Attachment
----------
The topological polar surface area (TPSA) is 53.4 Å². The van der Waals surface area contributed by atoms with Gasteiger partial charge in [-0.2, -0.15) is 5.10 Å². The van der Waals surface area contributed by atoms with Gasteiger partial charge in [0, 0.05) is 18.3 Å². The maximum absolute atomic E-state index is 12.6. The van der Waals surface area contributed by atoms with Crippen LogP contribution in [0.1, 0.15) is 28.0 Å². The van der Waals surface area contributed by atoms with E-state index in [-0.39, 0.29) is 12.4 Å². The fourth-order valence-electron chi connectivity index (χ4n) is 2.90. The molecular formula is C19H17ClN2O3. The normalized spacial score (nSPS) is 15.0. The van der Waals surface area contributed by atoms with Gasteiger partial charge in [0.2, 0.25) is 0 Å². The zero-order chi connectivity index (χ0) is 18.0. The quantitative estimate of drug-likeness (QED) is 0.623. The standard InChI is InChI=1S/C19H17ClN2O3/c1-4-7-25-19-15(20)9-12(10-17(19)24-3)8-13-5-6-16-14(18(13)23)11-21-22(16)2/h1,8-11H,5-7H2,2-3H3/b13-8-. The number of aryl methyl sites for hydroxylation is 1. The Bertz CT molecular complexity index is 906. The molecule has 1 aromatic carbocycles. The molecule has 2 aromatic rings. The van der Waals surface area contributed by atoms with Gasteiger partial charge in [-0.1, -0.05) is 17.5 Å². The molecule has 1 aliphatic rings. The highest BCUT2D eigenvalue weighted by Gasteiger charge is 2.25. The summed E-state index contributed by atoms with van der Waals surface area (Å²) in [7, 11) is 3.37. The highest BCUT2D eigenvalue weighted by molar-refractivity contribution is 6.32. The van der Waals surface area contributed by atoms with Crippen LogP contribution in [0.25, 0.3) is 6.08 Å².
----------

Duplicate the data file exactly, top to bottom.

The topological polar surface area (TPSA) is 53.4 Å². The van der Waals surface area contributed by atoms with Gasteiger partial charge in [-0.2, -0.15) is 5.10 Å². The van der Waals surface area contributed by atoms with Gasteiger partial charge in [0, 0.05) is 18.3 Å². The maximum absolute atomic E-state index is 12.6. The van der Waals surface area contributed by atoms with Crippen LogP contribution in [0.1, 0.15) is 28.0 Å². The van der Waals surface area contributed by atoms with E-state index in [-0.39, 0.29) is 12.4 Å². The fourth-order valence-electron chi connectivity index (χ4n) is 2.90. The molecular formula is C19H17ClN2O3. The normalized spacial score (nSPS) is 15.0. The van der Waals surface area contributed by atoms with Gasteiger partial charge in [0.2, 0.25) is 0 Å². The zero-order chi connectivity index (χ0) is 18.0. The quantitative estimate of drug-likeness (QED) is 0.623. The standard InChI is InChI=1S/C19H17ClN2O3/c1-4-7-25-19-15(20)9-12(10-17(19)24-3)8-13-5-6-16-14(18(13)23)11-21-22(16)2/h1,8-11H,5-7H2,2-3H3/b13-8-. The number of aryl methyl sites for hydroxylation is 1. The Bertz CT molecular complexity index is 906. The molecule has 1 aromatic carbocycles. The molecule has 2 aromatic rings. The van der Waals surface area contributed by atoms with Gasteiger partial charge in [-0.1, -0.05) is 17.5 Å². The molecule has 1 aliphatic rings. The highest BCUT2D eigenvalue weighted by Gasteiger charge is 2.25. The summed E-state index contributed by atoms with van der Waals surface area (Å²) in [7, 11) is 3.37. The highest BCUT2D eigenvalue weighted by molar-refractivity contribution is 6.32. The van der Waals surface area contributed by atoms with Crippen LogP contribution in [0.25, 0.3) is 6.08 Å².